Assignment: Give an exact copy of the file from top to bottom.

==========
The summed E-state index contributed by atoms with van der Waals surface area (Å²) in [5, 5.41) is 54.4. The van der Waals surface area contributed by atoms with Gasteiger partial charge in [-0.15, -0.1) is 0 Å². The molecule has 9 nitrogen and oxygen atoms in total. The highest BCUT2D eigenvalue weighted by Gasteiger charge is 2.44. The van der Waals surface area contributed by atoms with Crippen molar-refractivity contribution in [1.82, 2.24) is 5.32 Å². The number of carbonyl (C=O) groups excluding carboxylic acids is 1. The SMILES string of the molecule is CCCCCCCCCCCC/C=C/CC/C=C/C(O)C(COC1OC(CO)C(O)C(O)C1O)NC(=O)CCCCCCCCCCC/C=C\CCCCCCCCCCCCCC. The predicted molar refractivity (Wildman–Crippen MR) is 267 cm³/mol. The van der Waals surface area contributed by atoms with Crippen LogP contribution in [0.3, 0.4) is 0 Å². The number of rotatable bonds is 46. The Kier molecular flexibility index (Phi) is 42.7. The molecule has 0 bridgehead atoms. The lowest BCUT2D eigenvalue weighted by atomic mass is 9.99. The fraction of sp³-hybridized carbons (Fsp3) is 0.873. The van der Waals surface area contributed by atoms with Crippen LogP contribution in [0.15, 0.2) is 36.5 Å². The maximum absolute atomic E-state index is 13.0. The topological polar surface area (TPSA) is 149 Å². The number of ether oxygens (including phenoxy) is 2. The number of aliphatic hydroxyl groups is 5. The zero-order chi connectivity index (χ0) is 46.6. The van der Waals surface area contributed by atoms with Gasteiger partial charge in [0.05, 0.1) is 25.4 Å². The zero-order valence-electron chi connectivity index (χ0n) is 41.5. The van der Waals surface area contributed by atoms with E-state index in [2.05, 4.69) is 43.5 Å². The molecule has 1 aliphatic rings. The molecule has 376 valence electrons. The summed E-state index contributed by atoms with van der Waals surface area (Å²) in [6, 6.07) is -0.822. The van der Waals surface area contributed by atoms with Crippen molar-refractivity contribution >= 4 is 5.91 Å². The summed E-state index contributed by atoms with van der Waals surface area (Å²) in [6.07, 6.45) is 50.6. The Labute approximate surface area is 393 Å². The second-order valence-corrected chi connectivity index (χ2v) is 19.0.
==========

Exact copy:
The summed E-state index contributed by atoms with van der Waals surface area (Å²) in [5, 5.41) is 54.4. The van der Waals surface area contributed by atoms with Gasteiger partial charge in [-0.15, -0.1) is 0 Å². The molecule has 9 nitrogen and oxygen atoms in total. The highest BCUT2D eigenvalue weighted by Gasteiger charge is 2.44. The van der Waals surface area contributed by atoms with Crippen molar-refractivity contribution in [1.82, 2.24) is 5.32 Å². The number of carbonyl (C=O) groups excluding carboxylic acids is 1. The SMILES string of the molecule is CCCCCCCCCCCC/C=C/CC/C=C/C(O)C(COC1OC(CO)C(O)C(O)C1O)NC(=O)CCCCCCCCCCC/C=C\CCCCCCCCCCCCCC. The predicted molar refractivity (Wildman–Crippen MR) is 267 cm³/mol. The van der Waals surface area contributed by atoms with Crippen LogP contribution in [0.3, 0.4) is 0 Å². The number of rotatable bonds is 46. The Kier molecular flexibility index (Phi) is 42.7. The molecule has 0 bridgehead atoms. The lowest BCUT2D eigenvalue weighted by atomic mass is 9.99. The fraction of sp³-hybridized carbons (Fsp3) is 0.873. The van der Waals surface area contributed by atoms with Crippen LogP contribution in [0.15, 0.2) is 36.5 Å². The maximum absolute atomic E-state index is 13.0. The topological polar surface area (TPSA) is 149 Å². The number of ether oxygens (including phenoxy) is 2. The number of aliphatic hydroxyl groups is 5. The zero-order chi connectivity index (χ0) is 46.6. The van der Waals surface area contributed by atoms with Gasteiger partial charge in [0.05, 0.1) is 25.4 Å². The zero-order valence-electron chi connectivity index (χ0n) is 41.5. The van der Waals surface area contributed by atoms with E-state index in [2.05, 4.69) is 43.5 Å². The molecule has 1 aliphatic rings. The molecule has 376 valence electrons. The summed E-state index contributed by atoms with van der Waals surface area (Å²) in [6, 6.07) is -0.822. The van der Waals surface area contributed by atoms with Crippen molar-refractivity contribution >= 4 is 5.91 Å². The summed E-state index contributed by atoms with van der Waals surface area (Å²) in [6.07, 6.45) is 50.6. The Labute approximate surface area is 393 Å². The second-order valence-corrected chi connectivity index (χ2v) is 19.0.